As with GameDev, I do have a pretty vast and extensive list of material that I think is valuable for a musician working in the music for the media business. A lot of these resources are paid, some are more affordable than others, but any that I list here I know for a fact are well worth their cost. I do have a BFA in music where I covered most of the basics, so I would say most of these are probably advanced courses or books, while some may be considered intermediate if you are happy to do some research on the side to figure things out.
This is a selection of my favorites and the ones I think make an aspiring musician the most well rounded. If you know your basics plus these materials and know how to apply them and use them in your daily work, then I believe you can call yourself a pro.
Courses and videos:
By far the best resource available if you want to learn to write music in a “Golden Age” Hollywood style (think John Williams, Jerry Goldsmith, Alan Menken, these types of neo-romantic genre music). It’s a subscription service with several valuable courses. A few that I think really stand out:
1- The entire Orchestrating The Line series. A great practical approach to orchestration. Not complete in terms of having barely any info about instrumentation, so a good orchestration book as a companion will be a must.
2- “Practical Counterpoint 2” is a more advanced discussion on contrasts, textures, etc. If you already know your basics this is a great exploration on these topics that are not so often discussed in a college course.
- ThinkSpace Education
They have a fantastic library of courses with very real and practical, business-oriented framework. If you are looking to work in the music business Guy and the crew have the real world advice, particularly in “Music for the media” and “Working composer”. The realities of working in the music business are laid out in those courses, as well as advice for navigating it. They also have some short courses that are more beginner friendly.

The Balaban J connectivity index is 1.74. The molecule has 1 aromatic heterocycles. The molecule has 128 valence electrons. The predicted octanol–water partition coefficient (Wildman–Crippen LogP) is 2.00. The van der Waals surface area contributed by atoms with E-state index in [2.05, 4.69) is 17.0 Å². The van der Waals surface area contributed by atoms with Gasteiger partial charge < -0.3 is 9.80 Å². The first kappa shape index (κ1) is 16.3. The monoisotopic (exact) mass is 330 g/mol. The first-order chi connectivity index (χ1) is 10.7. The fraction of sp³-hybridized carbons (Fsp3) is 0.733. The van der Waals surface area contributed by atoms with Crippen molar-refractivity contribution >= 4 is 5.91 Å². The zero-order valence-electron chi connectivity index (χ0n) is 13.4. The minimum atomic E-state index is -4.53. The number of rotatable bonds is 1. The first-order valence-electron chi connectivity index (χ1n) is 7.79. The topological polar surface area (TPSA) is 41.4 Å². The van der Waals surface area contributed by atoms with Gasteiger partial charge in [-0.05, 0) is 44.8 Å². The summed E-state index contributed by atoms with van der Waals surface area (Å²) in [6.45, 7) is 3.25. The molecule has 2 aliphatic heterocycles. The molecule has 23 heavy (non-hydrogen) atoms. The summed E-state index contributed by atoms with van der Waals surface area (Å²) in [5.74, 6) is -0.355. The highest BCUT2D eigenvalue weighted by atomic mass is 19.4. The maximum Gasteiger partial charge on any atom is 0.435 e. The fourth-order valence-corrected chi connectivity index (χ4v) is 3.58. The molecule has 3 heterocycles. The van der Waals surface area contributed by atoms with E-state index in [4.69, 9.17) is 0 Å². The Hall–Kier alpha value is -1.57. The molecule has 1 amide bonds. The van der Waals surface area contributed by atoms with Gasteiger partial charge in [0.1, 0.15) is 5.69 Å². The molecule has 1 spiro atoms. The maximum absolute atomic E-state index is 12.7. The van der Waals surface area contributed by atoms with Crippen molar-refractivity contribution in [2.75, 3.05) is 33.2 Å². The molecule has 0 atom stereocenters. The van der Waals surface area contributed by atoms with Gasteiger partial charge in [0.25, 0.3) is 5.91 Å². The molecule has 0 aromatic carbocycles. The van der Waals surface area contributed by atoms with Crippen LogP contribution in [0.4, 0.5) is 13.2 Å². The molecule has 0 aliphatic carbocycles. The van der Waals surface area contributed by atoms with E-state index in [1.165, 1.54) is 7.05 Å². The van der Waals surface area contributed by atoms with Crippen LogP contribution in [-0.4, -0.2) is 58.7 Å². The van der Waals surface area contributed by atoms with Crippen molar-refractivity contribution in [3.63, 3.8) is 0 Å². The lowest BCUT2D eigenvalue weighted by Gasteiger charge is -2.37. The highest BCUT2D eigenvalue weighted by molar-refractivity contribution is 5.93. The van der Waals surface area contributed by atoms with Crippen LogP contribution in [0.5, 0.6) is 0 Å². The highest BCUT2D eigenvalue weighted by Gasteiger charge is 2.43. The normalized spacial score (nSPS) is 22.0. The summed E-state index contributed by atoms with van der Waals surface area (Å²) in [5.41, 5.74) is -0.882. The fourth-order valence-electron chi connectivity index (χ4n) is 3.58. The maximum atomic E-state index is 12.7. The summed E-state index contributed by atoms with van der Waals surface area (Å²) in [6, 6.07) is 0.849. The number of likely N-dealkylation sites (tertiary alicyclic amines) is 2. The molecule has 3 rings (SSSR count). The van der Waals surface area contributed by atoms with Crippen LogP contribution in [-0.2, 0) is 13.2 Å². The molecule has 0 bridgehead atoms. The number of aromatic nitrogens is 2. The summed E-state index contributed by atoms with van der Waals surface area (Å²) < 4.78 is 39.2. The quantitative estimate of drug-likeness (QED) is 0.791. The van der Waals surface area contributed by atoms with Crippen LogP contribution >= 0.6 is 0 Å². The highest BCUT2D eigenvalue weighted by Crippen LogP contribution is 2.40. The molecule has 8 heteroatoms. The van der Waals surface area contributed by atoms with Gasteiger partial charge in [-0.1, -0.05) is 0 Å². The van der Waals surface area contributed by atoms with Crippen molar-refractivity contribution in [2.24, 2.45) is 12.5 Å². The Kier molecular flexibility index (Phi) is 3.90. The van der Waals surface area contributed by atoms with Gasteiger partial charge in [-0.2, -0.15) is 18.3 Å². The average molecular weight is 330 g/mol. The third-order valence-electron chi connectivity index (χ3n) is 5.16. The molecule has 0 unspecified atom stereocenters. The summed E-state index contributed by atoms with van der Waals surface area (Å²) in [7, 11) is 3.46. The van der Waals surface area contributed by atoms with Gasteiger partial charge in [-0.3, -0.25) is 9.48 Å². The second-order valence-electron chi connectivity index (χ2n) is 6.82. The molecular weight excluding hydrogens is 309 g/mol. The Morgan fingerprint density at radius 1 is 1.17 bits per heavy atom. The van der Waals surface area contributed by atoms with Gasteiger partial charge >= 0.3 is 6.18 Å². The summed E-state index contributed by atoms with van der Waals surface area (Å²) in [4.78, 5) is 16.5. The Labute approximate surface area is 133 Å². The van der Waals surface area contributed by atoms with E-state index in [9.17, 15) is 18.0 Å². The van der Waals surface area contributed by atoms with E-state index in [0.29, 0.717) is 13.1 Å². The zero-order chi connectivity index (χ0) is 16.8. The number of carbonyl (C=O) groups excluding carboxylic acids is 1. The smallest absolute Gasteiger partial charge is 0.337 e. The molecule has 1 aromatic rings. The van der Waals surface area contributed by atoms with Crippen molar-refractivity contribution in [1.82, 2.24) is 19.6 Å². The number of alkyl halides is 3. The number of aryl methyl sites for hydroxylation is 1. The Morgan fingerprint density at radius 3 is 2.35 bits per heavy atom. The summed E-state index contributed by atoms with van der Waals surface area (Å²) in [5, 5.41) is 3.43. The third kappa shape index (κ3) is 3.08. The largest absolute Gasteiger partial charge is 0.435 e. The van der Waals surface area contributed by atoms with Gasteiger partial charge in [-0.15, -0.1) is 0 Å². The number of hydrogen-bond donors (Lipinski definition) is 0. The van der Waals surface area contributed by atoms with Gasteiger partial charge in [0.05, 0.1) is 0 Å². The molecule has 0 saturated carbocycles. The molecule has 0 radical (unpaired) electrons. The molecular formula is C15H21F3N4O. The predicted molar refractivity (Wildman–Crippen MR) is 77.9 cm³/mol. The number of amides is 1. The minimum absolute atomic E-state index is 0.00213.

- Film Music Notes
Mark Richards has decoded some of the secrets and techniques of writing film music in such a digestible and practical way that I don’t think I’ve ever seen anywhere else. I knew some of the concepts before taking the course, but they are explained and demonstrated so clearly that one can’t help but wonder how is it that nobody bothered to put something like this together before. The way this is taught should be the standard, Mark Richards is a genius. Don’t miss out on his stuff!
- Alan Belkin
Alan offers his courses generously on YouTube, for free. Also has a few books out there, free as well. I honestly don’t think you can find material of this caliber and depth for free anywhere else. It’s intermediate/advanced stuff, though.
- Orchestration Online
Thomas Goss has been providing orchestration resources online for years. His material is mostly free, with a Patreon and a couple of books (more on that in a minute). Highly recommended.
- Academy of Scoring Arts
They regularly offer events with score studies and guest lectures regarding famous scores. They are also recorded for later viewing. They have a great library of these talks available.
- “Adaptive Music Adventures” by Kajero (YT Playlist)
A fantastic overview of how game music works. If you’re in need of an intro, this is a great place to start and understand how it all works.
- “Behind Bars: The Definitive Guide To Music Notation” by Elaine Gould
If you are serious about music notation or music preparation you just cannot miss this book. Full stop.
- “Orchestration” by Walter Piston